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“I don’t like teaching,” were the words with which Elizabeth Bishop began her legendary workshops at the University of Washington, “but we’ll practice the most basic, useful poetic strategy — to write in form.” In this workshop modeled on her example, we will read poems in form by Bishop, Weldon Kees, neo-Formalists, and others. We’ll explore how form helps poets achieve surprising leaps in their language and try forms such as pantoum, triolet, villanelle, and abecedarian.
Suggested texts: Elizabeth Bishop, The Complete Poems: 1927-1979. Farrar, Straus, Giroux (any edition) or Elizabeth Bishop, Poems. FSG, 2011. An Exaltation of Forms: Contemporary Poets Celebrate the Diversity of Their Art. U of Michigan Press, 2002.
No class May 26.
Due to COVID-19, all classes will take place online-either through Zoom or through Wet Ink, our asynchronous learning platform-through the end of 2020.
All times are listed in Pacific Time.
Carolyne Wright’s most recent books are This Dream the World: New & Selected Poems (Lost Horse Press, 2017), whose title poem received a Pushcart Prize and appeared in The Best American Poetry 2009; and the bilingual volume by Chilean poet Eugenia Toledo, Trazas de mapa, trazas de sangre / Map Traces, Blood Traces (2017), a Finalist for the 2018 Washington State Book Award in Poetry, and also for the 2018 PEN Los Angeles Award in Translation. She is co-editor of the ground-breaking anthology, Raising Lilly Ledbetter: Women Poets Occupy the Workspace (Lost Horse, 2015), which received ten Pushcart Prize nominations. Author of nine previous books and chapbooks of poetry, four other volumes of poetry in translation from Spanish and Bengali, and a book of essays, Wright has served as Visiting Poet and professor of Creative Writing at colleges and universities throughout the U.S., including Harvard, Radcliffe, Emory University and the University of Miami. She returned in 2005 to her native Seattle, where she teaches for Hugo House, the Whidbey Writers Workshop MFA Program (from 2005 until the program’s closure in 2016), and for national and international literary conferences and festivals. She spent a year in Chile on a Fulbright Study Grant during the presidency of Salvador Allende, and also traveled throughout Brazil. Wright has received fellowships from the NEA, 4Culture, and Seattle’s Office of Arts & Culture. She returned to Brazil for two months in 2018 with an Instituto Sacatar artists residency in Bahia, and she has received a Fulbright U.S. Scholar Award for Brazil for 2020-2021, which she will take up once the global coronavirus travel advisory is lifted.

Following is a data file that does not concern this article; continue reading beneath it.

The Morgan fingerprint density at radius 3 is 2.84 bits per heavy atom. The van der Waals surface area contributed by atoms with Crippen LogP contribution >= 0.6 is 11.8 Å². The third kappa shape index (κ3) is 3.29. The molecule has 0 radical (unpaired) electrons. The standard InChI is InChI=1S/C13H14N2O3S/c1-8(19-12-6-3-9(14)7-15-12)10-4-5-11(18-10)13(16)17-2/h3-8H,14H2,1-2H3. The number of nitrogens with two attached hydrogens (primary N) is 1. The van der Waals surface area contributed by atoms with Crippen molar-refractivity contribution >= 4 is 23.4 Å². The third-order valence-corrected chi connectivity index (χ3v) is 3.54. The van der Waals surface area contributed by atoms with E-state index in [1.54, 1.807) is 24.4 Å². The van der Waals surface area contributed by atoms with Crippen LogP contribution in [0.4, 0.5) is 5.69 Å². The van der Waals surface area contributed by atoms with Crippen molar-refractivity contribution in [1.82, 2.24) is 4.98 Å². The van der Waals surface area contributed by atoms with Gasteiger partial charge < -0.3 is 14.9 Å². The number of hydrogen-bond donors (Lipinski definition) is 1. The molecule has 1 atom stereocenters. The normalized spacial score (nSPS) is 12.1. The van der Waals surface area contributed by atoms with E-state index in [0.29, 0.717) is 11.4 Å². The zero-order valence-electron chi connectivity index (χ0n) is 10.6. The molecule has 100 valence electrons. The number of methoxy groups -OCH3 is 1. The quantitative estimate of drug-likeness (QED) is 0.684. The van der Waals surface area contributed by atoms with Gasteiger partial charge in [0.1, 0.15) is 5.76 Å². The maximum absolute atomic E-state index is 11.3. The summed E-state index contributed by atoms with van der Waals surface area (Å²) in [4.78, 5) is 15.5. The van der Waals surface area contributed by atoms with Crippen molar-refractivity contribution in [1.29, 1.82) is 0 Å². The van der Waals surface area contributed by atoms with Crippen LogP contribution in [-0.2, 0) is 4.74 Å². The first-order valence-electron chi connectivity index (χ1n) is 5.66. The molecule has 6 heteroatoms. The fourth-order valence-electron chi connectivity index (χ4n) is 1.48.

Photo by Brian Weiss